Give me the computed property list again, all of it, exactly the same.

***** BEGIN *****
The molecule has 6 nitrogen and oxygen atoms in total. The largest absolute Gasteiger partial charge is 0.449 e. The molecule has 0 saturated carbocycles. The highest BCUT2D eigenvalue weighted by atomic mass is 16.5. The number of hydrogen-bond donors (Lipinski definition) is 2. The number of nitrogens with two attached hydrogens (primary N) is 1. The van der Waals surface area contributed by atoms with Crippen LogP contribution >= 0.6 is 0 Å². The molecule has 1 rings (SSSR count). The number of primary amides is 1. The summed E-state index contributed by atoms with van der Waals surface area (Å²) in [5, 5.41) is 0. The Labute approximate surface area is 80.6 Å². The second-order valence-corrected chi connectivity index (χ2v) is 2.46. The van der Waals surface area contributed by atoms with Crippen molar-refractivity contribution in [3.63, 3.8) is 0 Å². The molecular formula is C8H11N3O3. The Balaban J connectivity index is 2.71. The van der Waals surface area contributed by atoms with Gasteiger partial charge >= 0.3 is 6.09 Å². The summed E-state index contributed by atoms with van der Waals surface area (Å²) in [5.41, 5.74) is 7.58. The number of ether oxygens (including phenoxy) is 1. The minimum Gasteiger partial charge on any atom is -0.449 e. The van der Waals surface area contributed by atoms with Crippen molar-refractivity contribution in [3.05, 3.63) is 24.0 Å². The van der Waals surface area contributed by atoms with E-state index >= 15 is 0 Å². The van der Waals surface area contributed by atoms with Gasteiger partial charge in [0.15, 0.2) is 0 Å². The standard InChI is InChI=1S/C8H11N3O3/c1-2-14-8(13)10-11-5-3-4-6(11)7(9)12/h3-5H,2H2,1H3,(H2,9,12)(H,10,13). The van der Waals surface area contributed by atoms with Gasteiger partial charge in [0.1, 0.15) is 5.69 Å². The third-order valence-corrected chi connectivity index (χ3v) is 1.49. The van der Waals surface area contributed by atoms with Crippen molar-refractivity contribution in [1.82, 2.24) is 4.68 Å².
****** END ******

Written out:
The molecule has 6 nitrogen and oxygen atoms in total. The largest absolute Gasteiger partial charge is 0.449 e. The molecule has 0 saturated carbocycles. The highest BCUT2D eigenvalue weighted by atomic mass is 16.5. The number of hydrogen-bond donors (Lipinski definition) is 2. The number of nitrogens with two attached hydrogens (primary N) is 1. The van der Waals surface area contributed by atoms with Crippen LogP contribution >= 0.6 is 0 Å². The molecule has 1 rings (SSSR count). The number of primary amides is 1. The summed E-state index contributed by atoms with van der Waals surface area (Å²) in [5, 5.41) is 0. The Labute approximate surface area is 80.6 Å². The second-order valence-corrected chi connectivity index (χ2v) is 2.46. The van der Waals surface area contributed by atoms with Crippen molar-refractivity contribution in [3.63, 3.8) is 0 Å². The molecular formula is C8H11N3O3. The Balaban J connectivity index is 2.71. The van der Waals surface area contributed by atoms with Gasteiger partial charge >= 0.3 is 6.09 Å². The summed E-state index contributed by atoms with van der Waals surface area (Å²) in [5.41, 5.74) is 7.58. The number of ether oxygens (including phenoxy) is 1. The minimum Gasteiger partial charge on any atom is -0.449 e. The van der Waals surface area contributed by atoms with Crippen molar-refractivity contribution in [3.05, 3.63) is 24.0 Å². The van der Waals surface area contributed by atoms with E-state index >= 15 is 0 Å². The van der Waals surface area contributed by atoms with Gasteiger partial charge in [0.15, 0.2) is 0 Å². The standard InChI is InChI=1S/C8H11N3O3/c1-2-14-8(13)10-11-5-3-4-6(11)7(9)12/h3-5H,2H2,1H3,(H2,9,12)(H,10,13). The van der Waals surface area contributed by atoms with Gasteiger partial charge in [0.1, 0.15) is 5.69 Å². The third-order valence-corrected chi connectivity index (χ3v) is 1.49. The van der Waals surface area contributed by atoms with Crippen molar-refractivity contribution in [1.82, 2.24) is 4.68 Å².